In the Providence of God…

…it may not be such a bad thing if America’s cultural suicide prostrates us at China’s feet.

"I think part of what is wrong with American politics is that our founders combined ..."

Some thoughts on the Royal Wedding
"Not sure if i agree with this. I think this desire for a king highly ..."

Some thoughts on the Royal Wedding
"Speaking as a Brit, I am a keen fan of retaining our monarchy principally because ..."

Some thoughts on the Royal Wedding
"Fascinating piece Mark, and leads me to reflect on our last election. Essentially, it was ..."

Some thoughts on the Royal Wedding

Browse Our Archives

Follow Us!

What Are Your Thoughts?leave a comment
  • Mark S. (not for Shea)

    May be. I try to read the signs of the times, and I’m constantly on the look out for who will be the barbarians that save the wreck of this Empire. I’m still not quite ready to lay my money down on China. Their booming economy is tied to the US. If we crash, they’ll crash harder. They have limited energy resources, and their pollution is some of the worst in the world.
    If I had to lay money down right now — and I don’t — I’d bet my dollars that should this world keep turning another hundred years, many of my great-grandchildren will be speaking Spanish. And more power to them. Good music. Great food. The best weddings you’ll ever attend. And Danny Trejo. What’s not to love?

  • Mark S. (not for Shea)

    Very touching bit of wisdom from one of the congregants:


    “If everyone in China believed in Jesus then we would have no more need for police stations. There would be no more bad people and therefore no more crime,” she added..
    She gets it. It ain’t rocket surgery, people! Put not your trust in princes.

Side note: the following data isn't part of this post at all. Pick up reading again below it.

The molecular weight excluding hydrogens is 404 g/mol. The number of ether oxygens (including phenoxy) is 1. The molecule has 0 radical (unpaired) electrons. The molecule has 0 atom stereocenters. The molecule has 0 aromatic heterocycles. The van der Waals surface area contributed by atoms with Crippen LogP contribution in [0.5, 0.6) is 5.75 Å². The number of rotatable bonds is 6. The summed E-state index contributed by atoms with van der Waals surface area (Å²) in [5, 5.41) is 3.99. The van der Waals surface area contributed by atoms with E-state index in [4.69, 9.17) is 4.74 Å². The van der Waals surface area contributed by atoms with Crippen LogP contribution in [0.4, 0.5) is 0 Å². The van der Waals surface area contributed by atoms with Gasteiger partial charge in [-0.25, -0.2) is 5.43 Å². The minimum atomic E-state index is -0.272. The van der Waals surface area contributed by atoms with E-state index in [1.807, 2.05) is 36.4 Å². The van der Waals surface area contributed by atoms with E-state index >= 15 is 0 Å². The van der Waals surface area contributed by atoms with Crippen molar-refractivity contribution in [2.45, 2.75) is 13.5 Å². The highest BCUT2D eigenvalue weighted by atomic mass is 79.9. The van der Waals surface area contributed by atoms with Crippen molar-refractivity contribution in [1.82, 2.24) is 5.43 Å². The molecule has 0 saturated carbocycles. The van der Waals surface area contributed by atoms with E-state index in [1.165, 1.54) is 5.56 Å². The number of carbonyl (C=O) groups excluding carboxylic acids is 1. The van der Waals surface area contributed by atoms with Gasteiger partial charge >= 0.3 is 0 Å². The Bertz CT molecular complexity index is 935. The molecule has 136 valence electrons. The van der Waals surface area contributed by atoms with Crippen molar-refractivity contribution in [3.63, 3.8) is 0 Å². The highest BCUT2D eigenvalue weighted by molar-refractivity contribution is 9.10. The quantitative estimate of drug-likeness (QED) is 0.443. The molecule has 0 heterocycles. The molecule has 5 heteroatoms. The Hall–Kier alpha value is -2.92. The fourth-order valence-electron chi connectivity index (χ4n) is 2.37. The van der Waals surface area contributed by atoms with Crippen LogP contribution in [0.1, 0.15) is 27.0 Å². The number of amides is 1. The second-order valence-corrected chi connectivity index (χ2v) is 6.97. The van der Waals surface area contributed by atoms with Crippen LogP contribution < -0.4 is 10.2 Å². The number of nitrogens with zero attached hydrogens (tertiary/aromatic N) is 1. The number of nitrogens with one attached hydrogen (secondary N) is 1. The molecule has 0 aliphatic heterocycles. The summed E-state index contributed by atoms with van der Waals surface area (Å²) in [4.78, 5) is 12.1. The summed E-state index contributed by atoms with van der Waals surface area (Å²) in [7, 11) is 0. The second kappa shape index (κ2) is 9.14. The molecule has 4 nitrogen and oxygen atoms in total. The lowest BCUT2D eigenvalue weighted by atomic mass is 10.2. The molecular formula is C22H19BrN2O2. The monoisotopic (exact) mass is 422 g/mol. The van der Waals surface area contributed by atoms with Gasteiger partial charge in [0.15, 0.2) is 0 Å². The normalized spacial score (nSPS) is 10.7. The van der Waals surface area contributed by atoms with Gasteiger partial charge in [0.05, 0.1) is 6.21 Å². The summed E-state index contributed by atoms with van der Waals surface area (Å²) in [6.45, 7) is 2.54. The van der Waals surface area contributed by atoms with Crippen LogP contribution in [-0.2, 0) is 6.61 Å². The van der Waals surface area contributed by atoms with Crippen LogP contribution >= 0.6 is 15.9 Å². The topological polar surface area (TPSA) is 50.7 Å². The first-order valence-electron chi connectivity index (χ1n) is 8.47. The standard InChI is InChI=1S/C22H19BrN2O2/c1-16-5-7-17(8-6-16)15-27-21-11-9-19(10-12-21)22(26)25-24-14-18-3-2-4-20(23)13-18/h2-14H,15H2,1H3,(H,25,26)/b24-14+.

• CW Betts

      Actually she doesn’t get it. Christians still sin.

  • Dave G.

    In the future maybe. But we have friends who fled from China. I mean, as bad as our country is – and it’s getting worse no thanks to us – there are still actually places worse than us. I love what that fellow from Africa told me in our discussion: America never does bad that well. Meaning for all the atrocities we beat ourselves over, there’s never a point where we can’t find cases around the world that are worse. That being from his experience living in a military dictatorship and traveling on the other side of the tracks. If China becomes uber-Christian? Maybe. But it’s not there yet. If we go where we’re heading, and China turns around? Why not. But let’s keep it real.

    • IRVCath

      Right. Remember that the present government is still a Communist dictatorship who still routinely forces mothers to kill their children, and who makes a habit of jailing clergymen for that oh so dangerous crime of pledging fealty to the Holy Father.

      • Dave G.

        Yep. And more than that goes on. As a former evangelical, I was always mindful of those Protestants (and maybe Catholics, but I remembered the Protestants) who looked across the ocean and the reforms in Germany and thought, “Sure, there are some problems, but sometimes I think we’d be better off being like them.” c. 1930s. In their defense, by the end of the decade, practically all had abandoned their support and idealized longing for life in Germany. It would be good for us not to make the same mistakes.

  • ivan_the_mad